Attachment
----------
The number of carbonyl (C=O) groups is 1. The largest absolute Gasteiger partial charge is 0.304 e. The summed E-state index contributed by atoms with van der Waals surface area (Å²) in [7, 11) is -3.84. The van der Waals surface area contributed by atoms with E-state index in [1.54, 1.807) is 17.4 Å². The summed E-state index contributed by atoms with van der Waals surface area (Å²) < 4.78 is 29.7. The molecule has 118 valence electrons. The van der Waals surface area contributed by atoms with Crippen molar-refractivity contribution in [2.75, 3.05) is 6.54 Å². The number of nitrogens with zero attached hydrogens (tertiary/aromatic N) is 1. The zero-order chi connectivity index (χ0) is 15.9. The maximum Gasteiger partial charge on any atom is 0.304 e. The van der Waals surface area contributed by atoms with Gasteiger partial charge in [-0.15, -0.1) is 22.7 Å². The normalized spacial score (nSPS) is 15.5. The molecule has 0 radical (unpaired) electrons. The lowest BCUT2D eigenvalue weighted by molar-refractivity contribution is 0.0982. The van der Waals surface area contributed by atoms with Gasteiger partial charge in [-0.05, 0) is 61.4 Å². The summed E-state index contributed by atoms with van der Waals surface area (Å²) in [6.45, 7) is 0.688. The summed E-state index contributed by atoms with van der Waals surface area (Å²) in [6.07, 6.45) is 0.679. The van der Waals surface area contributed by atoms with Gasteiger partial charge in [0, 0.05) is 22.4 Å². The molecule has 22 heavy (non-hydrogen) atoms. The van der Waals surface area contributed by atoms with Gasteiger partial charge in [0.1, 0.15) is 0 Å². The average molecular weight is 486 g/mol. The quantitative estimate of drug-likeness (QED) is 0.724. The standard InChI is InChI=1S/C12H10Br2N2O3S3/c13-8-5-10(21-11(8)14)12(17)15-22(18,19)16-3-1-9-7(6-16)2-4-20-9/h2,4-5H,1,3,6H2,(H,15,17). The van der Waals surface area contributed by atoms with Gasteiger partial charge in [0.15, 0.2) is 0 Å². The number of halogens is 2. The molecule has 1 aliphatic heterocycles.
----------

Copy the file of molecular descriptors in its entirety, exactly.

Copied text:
The number of carbonyl (C=O) groups is 1. The largest absolute Gasteiger partial charge is 0.304 e. The summed E-state index contributed by atoms with van der Waals surface area (Å²) in [7, 11) is -3.84. The van der Waals surface area contributed by atoms with E-state index in [1.54, 1.807) is 17.4 Å². The summed E-state index contributed by atoms with van der Waals surface area (Å²) < 4.78 is 29.7. The molecule has 118 valence electrons. The van der Waals surface area contributed by atoms with Crippen molar-refractivity contribution in [2.75, 3.05) is 6.54 Å². The number of nitrogens with zero attached hydrogens (tertiary/aromatic N) is 1. The zero-order chi connectivity index (χ0) is 15.9. The maximum Gasteiger partial charge on any atom is 0.304 e. The van der Waals surface area contributed by atoms with Gasteiger partial charge in [-0.15, -0.1) is 22.7 Å². The normalized spacial score (nSPS) is 15.5. The molecule has 0 radical (unpaired) electrons. The lowest BCUT2D eigenvalue weighted by molar-refractivity contribution is 0.0982. The van der Waals surface area contributed by atoms with Gasteiger partial charge in [-0.05, 0) is 61.4 Å². The summed E-state index contributed by atoms with van der Waals surface area (Å²) in [6.45, 7) is 0.688. The summed E-state index contributed by atoms with van der Waals surface area (Å²) in [6.07, 6.45) is 0.679. The van der Waals surface area contributed by atoms with Gasteiger partial charge in [0, 0.05) is 22.4 Å². The molecule has 22 heavy (non-hydrogen) atoms. The van der Waals surface area contributed by atoms with Gasteiger partial charge in [0.1, 0.15) is 0 Å². The average molecular weight is 486 g/mol. The quantitative estimate of drug-likeness (QED) is 0.724. The standard InChI is InChI=1S/C12H10Br2N2O3S3/c13-8-5-10(21-11(8)14)12(17)15-22(18,19)16-3-1-9-7(6-16)2-4-20-9/h2,4-5H,1,3,6H2,(H,15,17). The van der Waals surface area contributed by atoms with Gasteiger partial charge in [0.15, 0.2) is 0 Å². The number of halogens is 2. The molecule has 1 aliphatic heterocycles.